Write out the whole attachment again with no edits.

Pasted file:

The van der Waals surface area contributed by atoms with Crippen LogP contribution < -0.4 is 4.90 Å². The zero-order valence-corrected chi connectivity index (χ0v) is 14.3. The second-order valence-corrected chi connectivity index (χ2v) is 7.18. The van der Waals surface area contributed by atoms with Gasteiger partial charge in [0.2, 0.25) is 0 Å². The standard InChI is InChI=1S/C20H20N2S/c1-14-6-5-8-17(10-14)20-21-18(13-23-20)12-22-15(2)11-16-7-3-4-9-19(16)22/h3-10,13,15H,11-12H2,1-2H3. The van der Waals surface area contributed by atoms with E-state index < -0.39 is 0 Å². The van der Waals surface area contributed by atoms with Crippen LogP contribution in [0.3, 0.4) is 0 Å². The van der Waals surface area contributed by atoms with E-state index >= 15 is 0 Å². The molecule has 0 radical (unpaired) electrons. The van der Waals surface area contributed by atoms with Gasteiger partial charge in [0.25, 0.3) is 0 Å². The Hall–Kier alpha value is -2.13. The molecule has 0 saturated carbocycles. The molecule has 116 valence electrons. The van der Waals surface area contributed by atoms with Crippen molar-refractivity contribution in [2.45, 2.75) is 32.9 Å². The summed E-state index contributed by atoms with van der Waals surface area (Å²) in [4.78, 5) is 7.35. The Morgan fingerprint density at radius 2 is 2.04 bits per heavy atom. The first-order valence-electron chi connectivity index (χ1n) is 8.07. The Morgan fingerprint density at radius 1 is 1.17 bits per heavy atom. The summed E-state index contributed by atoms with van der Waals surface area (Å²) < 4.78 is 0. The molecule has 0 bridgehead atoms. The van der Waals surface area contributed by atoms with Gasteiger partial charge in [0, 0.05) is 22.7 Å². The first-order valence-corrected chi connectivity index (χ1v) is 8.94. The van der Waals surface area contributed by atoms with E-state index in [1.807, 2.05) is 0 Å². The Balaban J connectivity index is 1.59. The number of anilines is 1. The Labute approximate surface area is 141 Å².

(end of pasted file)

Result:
The van der Waals surface area contributed by atoms with Crippen LogP contribution < -0.4 is 4.90 Å². The zero-order valence-corrected chi connectivity index (χ0v) is 14.3. The second-order valence-corrected chi connectivity index (χ2v) is 7.18. The van der Waals surface area contributed by atoms with Gasteiger partial charge in [0.2, 0.25) is 0 Å². The standard InChI is InChI=1S/C20H20N2S/c1-14-6-5-8-17(10-14)20-21-18(13-23-20)12-22-15(2)11-16-7-3-4-9-19(16)22/h3-10,13,15H,11-12H2,1-2H3. The van der Waals surface area contributed by atoms with E-state index < -0.39 is 0 Å². The van der Waals surface area contributed by atoms with Crippen LogP contribution in [0.3, 0.4) is 0 Å². The van der Waals surface area contributed by atoms with E-state index >= 15 is 0 Å². The molecule has 0 radical (unpaired) electrons. The van der Waals surface area contributed by atoms with Gasteiger partial charge in [0.25, 0.3) is 0 Å². The Hall–Kier alpha value is -2.13. The molecule has 0 saturated carbocycles. The molecule has 116 valence electrons. The van der Waals surface area contributed by atoms with Crippen molar-refractivity contribution in [2.45, 2.75) is 32.9 Å². The summed E-state index contributed by atoms with van der Waals surface area (Å²) in [4.78, 5) is 7.35. The Morgan fingerprint density at radius 2 is 2.04 bits per heavy atom. The first-order valence-electron chi connectivity index (χ1n) is 8.07. The Morgan fingerprint density at radius 1 is 1.17 bits per heavy atom. The summed E-state index contributed by atoms with van der Waals surface area (Å²) < 4.78 is 0. The molecule has 0 bridgehead atoms. The van der Waals surface area contributed by atoms with Gasteiger partial charge in [0, 0.05) is 22.7 Å². The first-order valence-corrected chi connectivity index (χ1v) is 8.94. The van der Waals surface area contributed by atoms with E-state index in [1.807, 2.05) is 0 Å². The Balaban J connectivity index is 1.59. The number of anilines is 1. The Labute approximate surface area is 141 Å².